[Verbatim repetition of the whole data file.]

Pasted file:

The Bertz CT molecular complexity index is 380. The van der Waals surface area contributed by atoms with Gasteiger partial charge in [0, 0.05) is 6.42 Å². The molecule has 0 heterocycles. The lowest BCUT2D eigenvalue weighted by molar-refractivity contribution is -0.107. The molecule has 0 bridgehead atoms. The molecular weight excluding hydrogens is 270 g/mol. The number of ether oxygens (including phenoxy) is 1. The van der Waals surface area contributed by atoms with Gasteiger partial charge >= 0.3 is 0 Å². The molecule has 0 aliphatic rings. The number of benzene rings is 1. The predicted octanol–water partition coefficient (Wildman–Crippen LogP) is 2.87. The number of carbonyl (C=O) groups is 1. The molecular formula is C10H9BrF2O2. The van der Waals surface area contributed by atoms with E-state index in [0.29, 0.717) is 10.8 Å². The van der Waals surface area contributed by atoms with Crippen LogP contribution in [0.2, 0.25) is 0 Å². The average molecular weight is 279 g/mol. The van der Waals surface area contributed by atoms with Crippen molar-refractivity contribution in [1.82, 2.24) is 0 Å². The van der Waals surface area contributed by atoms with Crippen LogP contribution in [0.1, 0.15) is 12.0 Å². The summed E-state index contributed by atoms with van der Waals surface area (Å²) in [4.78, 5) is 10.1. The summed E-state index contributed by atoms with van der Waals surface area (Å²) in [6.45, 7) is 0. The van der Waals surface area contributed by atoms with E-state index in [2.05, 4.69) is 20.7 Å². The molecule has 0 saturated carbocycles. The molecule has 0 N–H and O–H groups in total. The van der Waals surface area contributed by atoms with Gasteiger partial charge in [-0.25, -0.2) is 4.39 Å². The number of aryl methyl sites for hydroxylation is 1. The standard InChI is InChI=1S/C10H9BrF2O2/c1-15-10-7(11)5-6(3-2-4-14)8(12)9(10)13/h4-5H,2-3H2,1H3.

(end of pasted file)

The Bertz CT molecular complexity index is 380. The van der Waals surface area contributed by atoms with Gasteiger partial charge in [0, 0.05) is 6.42 Å². The molecule has 0 heterocycles. The lowest BCUT2D eigenvalue weighted by molar-refractivity contribution is -0.107. The molecule has 0 bridgehead atoms. The molecular weight excluding hydrogens is 270 g/mol. The number of ether oxygens (including phenoxy) is 1. The van der Waals surface area contributed by atoms with Gasteiger partial charge >= 0.3 is 0 Å². The molecule has 0 aliphatic rings. The number of benzene rings is 1. The predicted octanol–water partition coefficient (Wildman–Crippen LogP) is 2.87. The number of carbonyl (C=O) groups is 1. The molecular formula is C10H9BrF2O2. The van der Waals surface area contributed by atoms with E-state index in [0.29, 0.717) is 10.8 Å². The van der Waals surface area contributed by atoms with Crippen LogP contribution in [0.2, 0.25) is 0 Å². The average molecular weight is 279 g/mol. The van der Waals surface area contributed by atoms with Crippen molar-refractivity contribution in [1.82, 2.24) is 0 Å². The van der Waals surface area contributed by atoms with Crippen LogP contribution in [0.1, 0.15) is 12.0 Å². The summed E-state index contributed by atoms with van der Waals surface area (Å²) in [4.78, 5) is 10.1. The summed E-state index contributed by atoms with van der Waals surface area (Å²) in [6.45, 7) is 0. The van der Waals surface area contributed by atoms with E-state index in [2.05, 4.69) is 20.7 Å². The molecule has 0 saturated carbocycles. The molecule has 0 N–H and O–H groups in total. The van der Waals surface area contributed by atoms with Gasteiger partial charge in [-0.25, -0.2) is 4.39 Å². The number of aryl methyl sites for hydroxylation is 1. The standard InChI is InChI=1S/C10H9BrF2O2/c1-15-10-7(11)5-6(3-2-4-14)8(12)9(10)13/h4-5H,2-3H2,1H3.